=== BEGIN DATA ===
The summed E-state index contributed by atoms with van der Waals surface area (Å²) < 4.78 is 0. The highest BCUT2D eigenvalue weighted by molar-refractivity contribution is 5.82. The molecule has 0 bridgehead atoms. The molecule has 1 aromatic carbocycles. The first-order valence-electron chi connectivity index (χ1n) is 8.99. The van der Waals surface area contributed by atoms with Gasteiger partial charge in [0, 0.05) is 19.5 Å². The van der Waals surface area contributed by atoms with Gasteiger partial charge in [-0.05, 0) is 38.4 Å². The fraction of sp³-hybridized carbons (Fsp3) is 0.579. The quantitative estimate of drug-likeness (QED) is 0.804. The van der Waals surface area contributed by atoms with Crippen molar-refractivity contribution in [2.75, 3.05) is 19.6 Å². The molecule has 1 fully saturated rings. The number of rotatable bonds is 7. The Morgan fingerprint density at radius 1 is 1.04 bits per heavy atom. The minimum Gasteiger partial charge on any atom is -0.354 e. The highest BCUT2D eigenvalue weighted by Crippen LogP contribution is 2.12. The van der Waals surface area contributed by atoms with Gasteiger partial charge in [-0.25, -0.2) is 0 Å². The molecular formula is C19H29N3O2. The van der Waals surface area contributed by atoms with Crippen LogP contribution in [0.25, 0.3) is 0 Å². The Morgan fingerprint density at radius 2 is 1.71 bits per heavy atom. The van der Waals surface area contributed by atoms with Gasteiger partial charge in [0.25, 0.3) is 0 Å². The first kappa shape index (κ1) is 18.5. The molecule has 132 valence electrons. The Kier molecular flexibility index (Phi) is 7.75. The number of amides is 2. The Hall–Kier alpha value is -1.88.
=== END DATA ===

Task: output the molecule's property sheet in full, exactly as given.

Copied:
The summed E-state index contributed by atoms with van der Waals surface area (Å²) < 4.78 is 0. The highest BCUT2D eigenvalue weighted by molar-refractivity contribution is 5.82. The molecule has 0 bridgehead atoms. The molecule has 1 aromatic carbocycles. The first-order valence-electron chi connectivity index (χ1n) is 8.99. The van der Waals surface area contributed by atoms with Gasteiger partial charge in [0, 0.05) is 19.5 Å². The van der Waals surface area contributed by atoms with Gasteiger partial charge in [-0.05, 0) is 38.4 Å². The fraction of sp³-hybridized carbons (Fsp3) is 0.579. The quantitative estimate of drug-likeness (QED) is 0.804. The van der Waals surface area contributed by atoms with Crippen molar-refractivity contribution in [2.75, 3.05) is 19.6 Å². The molecule has 1 fully saturated rings. The number of rotatable bonds is 7. The Morgan fingerprint density at radius 1 is 1.04 bits per heavy atom. The minimum Gasteiger partial charge on any atom is -0.354 e. The highest BCUT2D eigenvalue weighted by Crippen LogP contribution is 2.12. The van der Waals surface area contributed by atoms with Gasteiger partial charge in [-0.25, -0.2) is 0 Å². The molecular formula is C19H29N3O2. The van der Waals surface area contributed by atoms with Crippen LogP contribution in [0.25, 0.3) is 0 Å². The Morgan fingerprint density at radius 2 is 1.71 bits per heavy atom. The van der Waals surface area contributed by atoms with Gasteiger partial charge in [0.25, 0.3) is 0 Å². The first kappa shape index (κ1) is 18.5. The molecule has 132 valence electrons. The Kier molecular flexibility index (Phi) is 7.75. The number of amides is 2. The Hall–Kier alpha value is -1.88.